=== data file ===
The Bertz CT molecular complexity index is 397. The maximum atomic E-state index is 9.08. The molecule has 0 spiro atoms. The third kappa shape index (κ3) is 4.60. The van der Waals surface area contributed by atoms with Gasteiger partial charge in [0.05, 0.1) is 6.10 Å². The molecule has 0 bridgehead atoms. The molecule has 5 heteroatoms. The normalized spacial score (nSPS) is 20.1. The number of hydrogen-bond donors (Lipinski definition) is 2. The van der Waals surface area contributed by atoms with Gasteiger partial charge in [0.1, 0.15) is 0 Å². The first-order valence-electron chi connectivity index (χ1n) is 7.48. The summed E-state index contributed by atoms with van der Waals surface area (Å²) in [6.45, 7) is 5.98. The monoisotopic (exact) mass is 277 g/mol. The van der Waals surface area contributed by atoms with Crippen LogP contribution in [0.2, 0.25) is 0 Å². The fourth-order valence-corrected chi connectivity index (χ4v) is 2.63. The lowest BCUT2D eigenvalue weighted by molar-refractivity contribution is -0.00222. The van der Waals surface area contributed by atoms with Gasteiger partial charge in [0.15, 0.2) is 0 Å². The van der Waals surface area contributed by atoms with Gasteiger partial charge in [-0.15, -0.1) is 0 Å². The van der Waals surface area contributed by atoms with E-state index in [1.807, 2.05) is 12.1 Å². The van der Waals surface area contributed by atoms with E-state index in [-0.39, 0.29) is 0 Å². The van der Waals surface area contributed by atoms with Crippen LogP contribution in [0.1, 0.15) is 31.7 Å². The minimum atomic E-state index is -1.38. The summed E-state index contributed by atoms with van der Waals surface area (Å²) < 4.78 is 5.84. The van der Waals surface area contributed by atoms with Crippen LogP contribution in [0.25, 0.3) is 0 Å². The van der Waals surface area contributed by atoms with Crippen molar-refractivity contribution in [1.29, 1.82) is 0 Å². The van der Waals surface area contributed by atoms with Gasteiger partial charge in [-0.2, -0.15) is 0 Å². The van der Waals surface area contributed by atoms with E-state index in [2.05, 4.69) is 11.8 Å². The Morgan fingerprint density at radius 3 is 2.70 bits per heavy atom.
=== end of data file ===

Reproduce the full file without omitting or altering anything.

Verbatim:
The Bertz CT molecular complexity index is 397. The maximum atomic E-state index is 9.08. The molecule has 0 spiro atoms. The third kappa shape index (κ3) is 4.60. The van der Waals surface area contributed by atoms with Gasteiger partial charge in [0.05, 0.1) is 6.10 Å². The molecule has 0 bridgehead atoms. The molecule has 5 heteroatoms. The normalized spacial score (nSPS) is 20.1. The number of hydrogen-bond donors (Lipinski definition) is 2. The van der Waals surface area contributed by atoms with Gasteiger partial charge in [0.1, 0.15) is 0 Å². The first-order valence-electron chi connectivity index (χ1n) is 7.48. The summed E-state index contributed by atoms with van der Waals surface area (Å²) in [6.45, 7) is 5.98. The monoisotopic (exact) mass is 277 g/mol. The van der Waals surface area contributed by atoms with Crippen LogP contribution in [0.2, 0.25) is 0 Å². The fourth-order valence-corrected chi connectivity index (χ4v) is 2.63. The lowest BCUT2D eigenvalue weighted by molar-refractivity contribution is -0.00222. The van der Waals surface area contributed by atoms with Gasteiger partial charge in [0.15, 0.2) is 0 Å². The van der Waals surface area contributed by atoms with Gasteiger partial charge in [-0.15, -0.1) is 0 Å². The van der Waals surface area contributed by atoms with E-state index in [1.807, 2.05) is 12.1 Å². The van der Waals surface area contributed by atoms with E-state index in [-0.39, 0.29) is 0 Å². The van der Waals surface area contributed by atoms with Crippen LogP contribution in [0.1, 0.15) is 31.7 Å². The minimum atomic E-state index is -1.38. The summed E-state index contributed by atoms with van der Waals surface area (Å²) < 4.78 is 5.84. The van der Waals surface area contributed by atoms with Crippen LogP contribution in [0.25, 0.3) is 0 Å². The van der Waals surface area contributed by atoms with Crippen molar-refractivity contribution in [1.29, 1.82) is 0 Å². The van der Waals surface area contributed by atoms with Gasteiger partial charge in [-0.2, -0.15) is 0 Å². The van der Waals surface area contributed by atoms with E-state index in [2.05, 4.69) is 11.8 Å². The Morgan fingerprint density at radius 3 is 2.70 bits per heavy atom.